It has been nearly two weeks since my ill-fated attempt to trace Emma Fielding to the place where her story, written in her own hand, came to an end. I have tried to put aside the brooding sense of disquiet that still lingers every time I think about my visit to that lonely village on the edge of the marsh (whoever it was who was following me there has, thankfully, not pursued me home – at least so far as I am aware). Instead I focus my thoughts on the evidence I gathered, scant though it seemed to be at the time; and by evidence I mean that relating to Emma Fielding herself, given that it was my sole intention to find someone in the village, or thereabouts, who might have seen her, or at the very least have remembered the bus that was forced to an unscheduled stop by the police that fateful November night.
There were precious few people around during the few days I spent in the village and I knew my best bet would be to find some local trades people – a shopkeeper, a pub landlord perhaps – who might have known or seen Emma Fielding there. For much of the time, however, I drew a blank, not to mention the suspicious and unwelcoming stares of the few locals I stopped to ask (those out walking their dogs, the one or two who came out of their houses to go as far as the fruit and veg store or to the smokehouse on the corner). As it turned out it was the latter that proved most useful, after calling at the smokehouse shop just before I set off on my ill-fated walk up to the church. So it was among the cloying, yet curiously comforting vapours of smoked fish that, it transpires, I secured my most promising lead.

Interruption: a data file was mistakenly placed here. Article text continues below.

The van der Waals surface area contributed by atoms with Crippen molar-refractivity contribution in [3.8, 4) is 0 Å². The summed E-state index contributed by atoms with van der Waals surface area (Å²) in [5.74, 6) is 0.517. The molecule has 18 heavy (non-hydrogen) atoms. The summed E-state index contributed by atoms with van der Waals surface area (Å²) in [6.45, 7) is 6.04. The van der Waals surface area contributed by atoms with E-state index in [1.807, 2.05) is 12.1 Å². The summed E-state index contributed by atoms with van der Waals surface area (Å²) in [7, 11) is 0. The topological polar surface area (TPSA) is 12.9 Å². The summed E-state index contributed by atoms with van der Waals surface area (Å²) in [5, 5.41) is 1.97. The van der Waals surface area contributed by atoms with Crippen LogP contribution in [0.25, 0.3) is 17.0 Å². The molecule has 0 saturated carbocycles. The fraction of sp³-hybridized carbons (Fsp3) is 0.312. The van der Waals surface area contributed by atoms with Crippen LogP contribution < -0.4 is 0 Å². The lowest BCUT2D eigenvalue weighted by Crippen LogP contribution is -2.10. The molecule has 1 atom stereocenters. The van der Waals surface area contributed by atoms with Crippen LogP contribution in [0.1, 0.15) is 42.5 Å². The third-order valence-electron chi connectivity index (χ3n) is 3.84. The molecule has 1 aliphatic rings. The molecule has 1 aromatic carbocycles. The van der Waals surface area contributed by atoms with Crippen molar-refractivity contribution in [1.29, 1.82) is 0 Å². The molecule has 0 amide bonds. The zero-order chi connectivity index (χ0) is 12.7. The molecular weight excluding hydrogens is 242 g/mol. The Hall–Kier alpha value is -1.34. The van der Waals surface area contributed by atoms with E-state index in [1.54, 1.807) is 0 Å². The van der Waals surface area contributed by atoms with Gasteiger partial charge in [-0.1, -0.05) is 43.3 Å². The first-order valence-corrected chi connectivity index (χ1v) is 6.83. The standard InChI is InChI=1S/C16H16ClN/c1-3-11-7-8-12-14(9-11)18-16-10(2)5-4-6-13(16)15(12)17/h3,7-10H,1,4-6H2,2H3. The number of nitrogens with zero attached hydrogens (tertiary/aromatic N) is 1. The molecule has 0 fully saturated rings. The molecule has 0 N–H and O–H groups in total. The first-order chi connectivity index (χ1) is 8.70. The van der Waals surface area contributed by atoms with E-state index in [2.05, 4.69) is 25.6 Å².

‘You want to talk to old Mrs Cropston’ the man behind the counter advised me (knowing nothing himself, he assured me, either of Emma Fielding or of the incident with the bus), ‘knows everything and everyone round here’, he added giving a nod to the card I had handed him (on it was typed my name and telephone number, something I had planned in advance should the locals prove slow to remember when put on the spot). ‘I’ll be sure to pass this on to her when she’s next in,’ he said with a brusque finality as he stomped off to the back of the shop, disappearing through a door to the smokehouse proper.
I had little hope that anything would come of this (I just assumed the man would throw my card away, but it seems in this I did him a disservice). So you can imagine my surprise when I returned home from work a couple of days ago to find a message on my answerphone from Mrs Cropston herself. She left a number where I could reach her ‘most evenings’ and last night I spoke to her in person (all the time trying to conceal the excitement I felt at the prospect of making some real progress in the case). At first the conversation did not seem promising – Enid Cropston had neither heard of, nor seen Emma Fielding (I described her, and Lucas, in detail over the phone). But when I mentioned the bus, despite it being months since the incident occurred (according to Emma’s story at least) and much to my amazement, she launched immediately into a full account of everything that happened that night – and she was very clear about exactly which night it was.